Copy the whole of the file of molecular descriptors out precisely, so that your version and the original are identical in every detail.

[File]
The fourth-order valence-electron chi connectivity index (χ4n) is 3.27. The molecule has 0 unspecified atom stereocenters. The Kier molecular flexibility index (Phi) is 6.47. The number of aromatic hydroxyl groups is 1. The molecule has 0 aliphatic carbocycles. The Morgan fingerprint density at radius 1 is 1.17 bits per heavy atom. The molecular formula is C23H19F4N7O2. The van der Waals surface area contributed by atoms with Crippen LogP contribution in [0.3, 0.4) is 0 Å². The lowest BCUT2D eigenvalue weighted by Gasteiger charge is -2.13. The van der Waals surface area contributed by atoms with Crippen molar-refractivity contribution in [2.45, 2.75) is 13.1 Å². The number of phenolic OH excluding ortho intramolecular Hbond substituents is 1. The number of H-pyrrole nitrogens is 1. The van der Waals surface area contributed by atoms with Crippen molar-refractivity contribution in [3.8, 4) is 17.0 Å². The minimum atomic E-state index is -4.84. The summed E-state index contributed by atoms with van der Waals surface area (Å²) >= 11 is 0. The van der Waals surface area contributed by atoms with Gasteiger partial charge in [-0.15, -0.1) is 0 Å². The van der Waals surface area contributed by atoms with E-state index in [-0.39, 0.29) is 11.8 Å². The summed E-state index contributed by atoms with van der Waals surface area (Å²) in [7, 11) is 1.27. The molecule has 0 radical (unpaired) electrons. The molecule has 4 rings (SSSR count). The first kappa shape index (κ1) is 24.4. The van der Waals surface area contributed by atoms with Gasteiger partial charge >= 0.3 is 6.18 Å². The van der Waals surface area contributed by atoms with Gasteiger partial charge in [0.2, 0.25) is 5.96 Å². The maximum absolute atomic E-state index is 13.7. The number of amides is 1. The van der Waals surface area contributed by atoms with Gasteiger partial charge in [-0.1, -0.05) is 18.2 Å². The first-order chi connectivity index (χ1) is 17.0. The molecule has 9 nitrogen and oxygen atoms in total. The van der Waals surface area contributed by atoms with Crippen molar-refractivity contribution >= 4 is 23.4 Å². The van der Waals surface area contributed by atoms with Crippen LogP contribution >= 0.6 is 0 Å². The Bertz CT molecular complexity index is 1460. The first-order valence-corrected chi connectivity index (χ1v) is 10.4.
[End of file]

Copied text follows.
The fourth-order valence-electron chi connectivity index (χ4n) is 3.27. The molecule has 0 unspecified atom stereocenters. The Kier molecular flexibility index (Phi) is 6.47. The number of aromatic hydroxyl groups is 1. The molecule has 0 aliphatic carbocycles. The Morgan fingerprint density at radius 1 is 1.17 bits per heavy atom. The molecular formula is C23H19F4N7O2. The van der Waals surface area contributed by atoms with Crippen LogP contribution in [0.3, 0.4) is 0 Å². The lowest BCUT2D eigenvalue weighted by Gasteiger charge is -2.13. The van der Waals surface area contributed by atoms with Crippen molar-refractivity contribution in [2.45, 2.75) is 13.1 Å². The number of phenolic OH excluding ortho intramolecular Hbond substituents is 1. The number of H-pyrrole nitrogens is 1. The van der Waals surface area contributed by atoms with Crippen molar-refractivity contribution in [3.8, 4) is 17.0 Å². The minimum atomic E-state index is -4.84. The summed E-state index contributed by atoms with van der Waals surface area (Å²) >= 11 is 0. The van der Waals surface area contributed by atoms with Gasteiger partial charge in [-0.15, -0.1) is 0 Å². The van der Waals surface area contributed by atoms with E-state index in [-0.39, 0.29) is 11.8 Å². The summed E-state index contributed by atoms with van der Waals surface area (Å²) in [7, 11) is 1.27. The molecule has 0 radical (unpaired) electrons. The molecule has 4 rings (SSSR count). The first kappa shape index (κ1) is 24.4. The van der Waals surface area contributed by atoms with Gasteiger partial charge >= 0.3 is 6.18 Å². The van der Waals surface area contributed by atoms with Gasteiger partial charge in [0.2, 0.25) is 5.96 Å². The maximum absolute atomic E-state index is 13.7. The number of amides is 1. The van der Waals surface area contributed by atoms with Gasteiger partial charge in [-0.1, -0.05) is 18.2 Å². The first-order chi connectivity index (χ1) is 17.0. The molecule has 9 nitrogen and oxygen atoms in total. The van der Waals surface area contributed by atoms with Crippen molar-refractivity contribution >= 4 is 23.4 Å². The van der Waals surface area contributed by atoms with Crippen LogP contribution >= 0.6 is 0 Å². The Bertz CT molecular complexity index is 1460. The first-order valence-corrected chi connectivity index (χ1v) is 10.4.